The only way is ethics as city plays host to journalism conference

Mark Waldron, editor of The News, Portsmouth, during the conference.

Picture: Sarah Standing (161593-3555)
Mark Waldron, editor of The News, Portsmouth, during the conference. Picture: Sarah Standing (161593-3555)
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Ethics and the future of journalism were debated as Portsmouth played host to a national conference.

Industry experts converged on the city for the National Council for the Training of Journalists event at Highbury College’s city campus.

Richard Frediani, senior programme editor for ITV News 

Picture: Sarah Standing (161593-7195)

Richard Frediani, senior programme editor for ITV News Picture: Sarah Standing (161593-7195)

The conference set out to explore the latest developments in training and working practices, bringing together high-profile names from across the industry.

Among the highlights was a debate about ethics in the media.

Current affairs such as Prince Harry’s harassment claims and the impact of newspaper headlines were discussed.

Journalism skills for the future were debated with employers saying an emphasis on digital media was needed.

Mark Waldron, Editor of The News, led a panel discussion, adding: ‘When I started my career, after taking a course at Highbury, we trained using typewriters. In local news, the skills needed to become a journalist are changing.’

James Baggott, chief executive officer of Baize Group, an automotive media company in Gosport, said: ‘What’s important to me when employing journalists is their interest in cars.

‘Social media is vital when searching for stories.

‘Most jobs now demand skills in video and phones more than shorthand.’

As part of the conference, the NCTJ Awards for Excellence ceremony and a gala dinner were held at the Royal Navy Submarine Museum in Gosport, to celebrate the achievements of those involved in journalism education and training.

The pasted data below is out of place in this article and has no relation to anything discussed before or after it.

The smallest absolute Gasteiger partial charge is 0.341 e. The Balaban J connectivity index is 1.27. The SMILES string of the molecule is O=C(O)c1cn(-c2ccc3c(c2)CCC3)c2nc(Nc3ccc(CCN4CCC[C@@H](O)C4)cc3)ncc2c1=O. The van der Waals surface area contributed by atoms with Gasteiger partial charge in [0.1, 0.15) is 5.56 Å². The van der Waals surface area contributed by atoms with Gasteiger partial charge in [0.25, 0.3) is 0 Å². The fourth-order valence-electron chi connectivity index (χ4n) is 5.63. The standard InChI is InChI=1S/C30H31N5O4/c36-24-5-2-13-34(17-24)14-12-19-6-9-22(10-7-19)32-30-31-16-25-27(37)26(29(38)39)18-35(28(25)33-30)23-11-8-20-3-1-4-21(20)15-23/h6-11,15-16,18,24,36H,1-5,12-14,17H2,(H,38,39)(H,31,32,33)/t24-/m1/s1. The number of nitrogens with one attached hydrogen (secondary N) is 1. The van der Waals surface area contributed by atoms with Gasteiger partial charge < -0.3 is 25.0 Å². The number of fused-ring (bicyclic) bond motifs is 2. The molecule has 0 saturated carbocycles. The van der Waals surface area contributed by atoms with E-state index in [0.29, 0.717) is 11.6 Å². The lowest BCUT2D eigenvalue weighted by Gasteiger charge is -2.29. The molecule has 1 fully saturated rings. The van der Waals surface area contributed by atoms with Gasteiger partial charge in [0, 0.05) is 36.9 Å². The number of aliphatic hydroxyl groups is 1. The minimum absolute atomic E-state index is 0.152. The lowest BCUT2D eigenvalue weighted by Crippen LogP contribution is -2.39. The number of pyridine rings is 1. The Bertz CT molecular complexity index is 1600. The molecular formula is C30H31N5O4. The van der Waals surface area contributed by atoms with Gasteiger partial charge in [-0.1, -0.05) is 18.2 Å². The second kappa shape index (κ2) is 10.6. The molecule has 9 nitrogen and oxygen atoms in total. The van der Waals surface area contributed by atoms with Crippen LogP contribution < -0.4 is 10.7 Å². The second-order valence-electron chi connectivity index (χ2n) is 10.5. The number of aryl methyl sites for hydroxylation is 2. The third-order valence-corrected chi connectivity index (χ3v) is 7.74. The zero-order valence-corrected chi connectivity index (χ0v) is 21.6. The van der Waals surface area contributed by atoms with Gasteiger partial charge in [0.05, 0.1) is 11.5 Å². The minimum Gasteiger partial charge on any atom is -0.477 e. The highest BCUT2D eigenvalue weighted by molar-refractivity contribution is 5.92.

NCTJ chairman Kim Fletcher said: ‘This is the NCTJ’s eighth annual conference and it’s great to return to Highbury and Portsmouth where many journalists trained years ago.

‘The NCTJ would like to say a huge thank you to Highbury and the University of Portsmouth.

‘There has never been a better time to discuss standards in journalism.

‘There’s so much flying around these days and the NCTJ has a big role to play in training for the future.’

Highbury College in Cosham has been training journalists for more than 50 years.

Esteemed former students such as ITN newsreader Mark Austin, BBC’s deputy political editor John Pienaar and BBC political reporter Alex Forsyth, who also worked for The News, have all made successful careers in the media industry.

Highbury, in partnership with The News, offers both a 20-week NCTJ fast-track course and one-year NCTJ diploma in journalism.

Students are based in the newsroom for three days a week and spend two days studying at college. Highbury is accepting applications for next year’s course from September 2017.

Stella Mbubaegbu, principal and chief executive of Highbury College, said: ‘We are exceedingly proud of the programme Highbury offers in journalism.

‘It is the jewel in the crown of courses we offer.

The latest innovation “classroom in the newsroom” is delivered by The News. The skills we teach are precious in today’s world.’

The event concludes today with the University of Portsmouth hosting digital court reporting and mobile journalism masterclasses

For more information, 
visit highbury.ac.uk/journalism